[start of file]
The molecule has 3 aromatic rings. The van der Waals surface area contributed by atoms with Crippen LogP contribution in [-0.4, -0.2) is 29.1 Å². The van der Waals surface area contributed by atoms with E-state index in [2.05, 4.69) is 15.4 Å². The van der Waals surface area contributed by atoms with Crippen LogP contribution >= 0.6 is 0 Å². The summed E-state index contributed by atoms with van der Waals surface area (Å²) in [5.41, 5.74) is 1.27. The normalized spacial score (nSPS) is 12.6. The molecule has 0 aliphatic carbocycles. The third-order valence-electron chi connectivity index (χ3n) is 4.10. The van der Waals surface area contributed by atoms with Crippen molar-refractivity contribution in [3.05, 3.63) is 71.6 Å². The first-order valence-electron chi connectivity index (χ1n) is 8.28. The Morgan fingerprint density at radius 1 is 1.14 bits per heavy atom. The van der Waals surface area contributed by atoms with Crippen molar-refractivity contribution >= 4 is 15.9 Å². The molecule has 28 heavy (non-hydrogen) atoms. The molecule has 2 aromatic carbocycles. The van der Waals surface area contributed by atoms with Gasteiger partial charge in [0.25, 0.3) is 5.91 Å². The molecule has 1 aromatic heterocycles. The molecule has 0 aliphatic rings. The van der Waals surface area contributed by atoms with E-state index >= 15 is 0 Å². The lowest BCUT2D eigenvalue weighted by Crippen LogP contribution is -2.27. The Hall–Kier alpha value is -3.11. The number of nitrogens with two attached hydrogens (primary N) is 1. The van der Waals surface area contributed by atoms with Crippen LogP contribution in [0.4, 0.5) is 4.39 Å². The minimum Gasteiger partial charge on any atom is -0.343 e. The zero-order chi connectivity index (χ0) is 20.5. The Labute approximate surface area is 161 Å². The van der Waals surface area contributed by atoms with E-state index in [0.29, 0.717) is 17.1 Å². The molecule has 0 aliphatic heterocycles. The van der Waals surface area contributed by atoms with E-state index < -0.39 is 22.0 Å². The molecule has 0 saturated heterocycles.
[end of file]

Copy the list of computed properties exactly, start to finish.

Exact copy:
The molecule has 3 aromatic rings. The van der Waals surface area contributed by atoms with Crippen LogP contribution in [-0.4, -0.2) is 29.1 Å². The van der Waals surface area contributed by atoms with E-state index in [2.05, 4.69) is 15.4 Å². The van der Waals surface area contributed by atoms with Crippen LogP contribution >= 0.6 is 0 Å². The summed E-state index contributed by atoms with van der Waals surface area (Å²) in [5.41, 5.74) is 1.27. The normalized spacial score (nSPS) is 12.6. The molecule has 0 aliphatic carbocycles. The third-order valence-electron chi connectivity index (χ3n) is 4.10. The van der Waals surface area contributed by atoms with Crippen molar-refractivity contribution in [3.05, 3.63) is 71.6 Å². The first-order valence-electron chi connectivity index (χ1n) is 8.28. The Morgan fingerprint density at radius 1 is 1.14 bits per heavy atom. The van der Waals surface area contributed by atoms with Crippen molar-refractivity contribution >= 4 is 15.9 Å². The molecule has 28 heavy (non-hydrogen) atoms. The molecule has 2 aromatic carbocycles. The van der Waals surface area contributed by atoms with Gasteiger partial charge in [0.25, 0.3) is 5.91 Å². The molecule has 1 aromatic heterocycles. The molecule has 0 aliphatic rings. The van der Waals surface area contributed by atoms with E-state index >= 15 is 0 Å². The lowest BCUT2D eigenvalue weighted by Crippen LogP contribution is -2.27. The Hall–Kier alpha value is -3.11. The number of nitrogens with two attached hydrogens (primary N) is 1. The van der Waals surface area contributed by atoms with Crippen LogP contribution in [0.4, 0.5) is 4.39 Å². The minimum Gasteiger partial charge on any atom is -0.343 e. The zero-order chi connectivity index (χ0) is 20.5. The Labute approximate surface area is 161 Å². The van der Waals surface area contributed by atoms with E-state index in [0.29, 0.717) is 17.1 Å². The molecule has 0 aliphatic heterocycles. The van der Waals surface area contributed by atoms with E-state index < -0.39 is 22.0 Å². The molecule has 0 saturated heterocycles.